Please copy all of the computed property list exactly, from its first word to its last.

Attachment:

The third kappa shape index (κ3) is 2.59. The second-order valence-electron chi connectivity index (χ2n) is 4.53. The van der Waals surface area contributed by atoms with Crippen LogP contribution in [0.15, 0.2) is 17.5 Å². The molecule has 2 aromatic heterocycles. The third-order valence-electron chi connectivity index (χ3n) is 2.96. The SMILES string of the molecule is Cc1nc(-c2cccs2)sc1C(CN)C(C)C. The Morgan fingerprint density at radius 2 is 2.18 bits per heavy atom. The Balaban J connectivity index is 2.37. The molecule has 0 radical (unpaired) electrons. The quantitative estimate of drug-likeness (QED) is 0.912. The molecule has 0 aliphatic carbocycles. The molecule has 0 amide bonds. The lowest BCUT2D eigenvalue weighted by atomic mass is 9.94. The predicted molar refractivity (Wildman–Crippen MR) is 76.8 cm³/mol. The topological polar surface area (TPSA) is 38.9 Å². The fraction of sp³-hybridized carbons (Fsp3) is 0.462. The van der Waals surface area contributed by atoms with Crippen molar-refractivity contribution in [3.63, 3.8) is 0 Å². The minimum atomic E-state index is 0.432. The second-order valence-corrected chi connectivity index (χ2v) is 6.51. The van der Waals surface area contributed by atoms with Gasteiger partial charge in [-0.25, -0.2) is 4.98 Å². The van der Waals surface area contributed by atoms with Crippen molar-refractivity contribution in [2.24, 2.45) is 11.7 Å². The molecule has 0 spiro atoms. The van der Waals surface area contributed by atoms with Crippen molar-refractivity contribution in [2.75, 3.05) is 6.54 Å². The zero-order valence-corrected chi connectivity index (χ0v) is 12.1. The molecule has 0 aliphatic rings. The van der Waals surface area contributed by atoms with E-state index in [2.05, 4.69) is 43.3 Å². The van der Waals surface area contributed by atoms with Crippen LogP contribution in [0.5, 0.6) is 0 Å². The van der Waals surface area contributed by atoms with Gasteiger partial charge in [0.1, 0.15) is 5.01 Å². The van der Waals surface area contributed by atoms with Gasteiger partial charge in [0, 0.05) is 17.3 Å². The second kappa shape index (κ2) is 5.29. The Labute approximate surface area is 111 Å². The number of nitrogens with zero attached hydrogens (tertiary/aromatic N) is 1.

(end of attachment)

The third kappa shape index (κ3) is 2.59. The second-order valence-electron chi connectivity index (χ2n) is 4.53. The van der Waals surface area contributed by atoms with Crippen LogP contribution in [0.15, 0.2) is 17.5 Å². The molecule has 2 aromatic heterocycles. The third-order valence-electron chi connectivity index (χ3n) is 2.96. The SMILES string of the molecule is Cc1nc(-c2cccs2)sc1C(CN)C(C)C. The Morgan fingerprint density at radius 2 is 2.18 bits per heavy atom. The Balaban J connectivity index is 2.37. The molecule has 0 radical (unpaired) electrons. The quantitative estimate of drug-likeness (QED) is 0.912. The molecule has 0 aliphatic carbocycles. The molecule has 0 amide bonds. The lowest BCUT2D eigenvalue weighted by atomic mass is 9.94. The predicted molar refractivity (Wildman–Crippen MR) is 76.8 cm³/mol. The topological polar surface area (TPSA) is 38.9 Å². The fraction of sp³-hybridized carbons (Fsp3) is 0.462. The van der Waals surface area contributed by atoms with Crippen molar-refractivity contribution in [3.63, 3.8) is 0 Å². The minimum atomic E-state index is 0.432. The second-order valence-corrected chi connectivity index (χ2v) is 6.51. The van der Waals surface area contributed by atoms with Gasteiger partial charge in [-0.25, -0.2) is 4.98 Å². The van der Waals surface area contributed by atoms with Crippen molar-refractivity contribution in [2.24, 2.45) is 11.7 Å². The molecule has 0 spiro atoms. The van der Waals surface area contributed by atoms with Crippen molar-refractivity contribution in [2.75, 3.05) is 6.54 Å². The zero-order valence-corrected chi connectivity index (χ0v) is 12.1. The molecule has 0 aliphatic rings. The van der Waals surface area contributed by atoms with E-state index in [2.05, 4.69) is 43.3 Å². The van der Waals surface area contributed by atoms with Crippen LogP contribution in [0.5, 0.6) is 0 Å². The van der Waals surface area contributed by atoms with Gasteiger partial charge in [0.1, 0.15) is 5.01 Å². The van der Waals surface area contributed by atoms with Gasteiger partial charge in [0, 0.05) is 17.3 Å². The second kappa shape index (κ2) is 5.29. The Labute approximate surface area is 111 Å². The number of nitrogens with zero attached hydrogens (tertiary/aromatic N) is 1.